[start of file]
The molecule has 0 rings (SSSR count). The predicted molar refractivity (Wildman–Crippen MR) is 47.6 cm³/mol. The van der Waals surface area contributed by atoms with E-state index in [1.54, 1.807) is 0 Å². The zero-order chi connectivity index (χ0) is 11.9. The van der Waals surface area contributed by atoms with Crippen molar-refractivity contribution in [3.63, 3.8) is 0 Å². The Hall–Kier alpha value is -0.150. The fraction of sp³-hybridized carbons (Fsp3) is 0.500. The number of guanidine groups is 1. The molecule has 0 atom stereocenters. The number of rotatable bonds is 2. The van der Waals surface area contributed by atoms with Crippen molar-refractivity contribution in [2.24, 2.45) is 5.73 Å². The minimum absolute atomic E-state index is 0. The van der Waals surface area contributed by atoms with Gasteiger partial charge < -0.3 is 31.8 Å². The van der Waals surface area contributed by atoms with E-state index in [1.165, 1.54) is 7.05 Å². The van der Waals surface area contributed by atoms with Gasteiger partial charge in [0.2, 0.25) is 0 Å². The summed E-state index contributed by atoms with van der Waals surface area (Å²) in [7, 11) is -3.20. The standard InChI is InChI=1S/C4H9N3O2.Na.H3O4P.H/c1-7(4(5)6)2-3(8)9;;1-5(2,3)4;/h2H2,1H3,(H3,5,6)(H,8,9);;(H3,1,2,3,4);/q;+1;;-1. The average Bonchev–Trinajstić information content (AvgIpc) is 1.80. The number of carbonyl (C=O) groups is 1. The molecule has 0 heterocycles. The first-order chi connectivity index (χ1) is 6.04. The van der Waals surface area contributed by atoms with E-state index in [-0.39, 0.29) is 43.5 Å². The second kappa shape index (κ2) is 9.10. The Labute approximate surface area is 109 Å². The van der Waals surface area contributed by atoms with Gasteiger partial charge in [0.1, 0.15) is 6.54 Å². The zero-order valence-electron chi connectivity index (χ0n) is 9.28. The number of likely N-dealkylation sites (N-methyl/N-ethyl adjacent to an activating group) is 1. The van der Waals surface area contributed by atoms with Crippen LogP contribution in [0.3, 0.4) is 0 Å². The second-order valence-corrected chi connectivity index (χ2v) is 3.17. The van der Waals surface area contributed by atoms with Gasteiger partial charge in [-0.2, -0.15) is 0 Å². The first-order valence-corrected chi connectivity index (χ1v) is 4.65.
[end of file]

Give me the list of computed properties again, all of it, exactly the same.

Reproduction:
The molecule has 0 rings (SSSR count). The predicted molar refractivity (Wildman–Crippen MR) is 47.6 cm³/mol. The van der Waals surface area contributed by atoms with E-state index in [1.54, 1.807) is 0 Å². The zero-order chi connectivity index (χ0) is 11.9. The van der Waals surface area contributed by atoms with Crippen molar-refractivity contribution in [3.63, 3.8) is 0 Å². The Hall–Kier alpha value is -0.150. The fraction of sp³-hybridized carbons (Fsp3) is 0.500. The number of guanidine groups is 1. The molecule has 0 atom stereocenters. The number of rotatable bonds is 2. The van der Waals surface area contributed by atoms with Crippen molar-refractivity contribution in [2.24, 2.45) is 5.73 Å². The minimum absolute atomic E-state index is 0. The van der Waals surface area contributed by atoms with Gasteiger partial charge < -0.3 is 31.8 Å². The van der Waals surface area contributed by atoms with E-state index in [1.165, 1.54) is 7.05 Å². The van der Waals surface area contributed by atoms with Gasteiger partial charge in [0.2, 0.25) is 0 Å². The summed E-state index contributed by atoms with van der Waals surface area (Å²) in [7, 11) is -3.20. The standard InChI is InChI=1S/C4H9N3O2.Na.H3O4P.H/c1-7(4(5)6)2-3(8)9;;1-5(2,3)4;/h2H2,1H3,(H3,5,6)(H,8,9);;(H3,1,2,3,4);/q;+1;;-1. The average Bonchev–Trinajstić information content (AvgIpc) is 1.80. The number of carbonyl (C=O) groups is 1. The molecule has 0 heterocycles. The first-order chi connectivity index (χ1) is 6.04. The van der Waals surface area contributed by atoms with E-state index in [-0.39, 0.29) is 43.5 Å². The second kappa shape index (κ2) is 9.10. The Labute approximate surface area is 109 Å². The van der Waals surface area contributed by atoms with Gasteiger partial charge in [0.1, 0.15) is 6.54 Å². The zero-order valence-electron chi connectivity index (χ0n) is 9.28. The number of likely N-dealkylation sites (N-methyl/N-ethyl adjacent to an activating group) is 1. The van der Waals surface area contributed by atoms with Crippen LogP contribution in [0.3, 0.4) is 0 Å². The second-order valence-corrected chi connectivity index (χ2v) is 3.17. The van der Waals surface area contributed by atoms with Gasteiger partial charge in [-0.2, -0.15) is 0 Å². The first-order valence-corrected chi connectivity index (χ1v) is 4.65.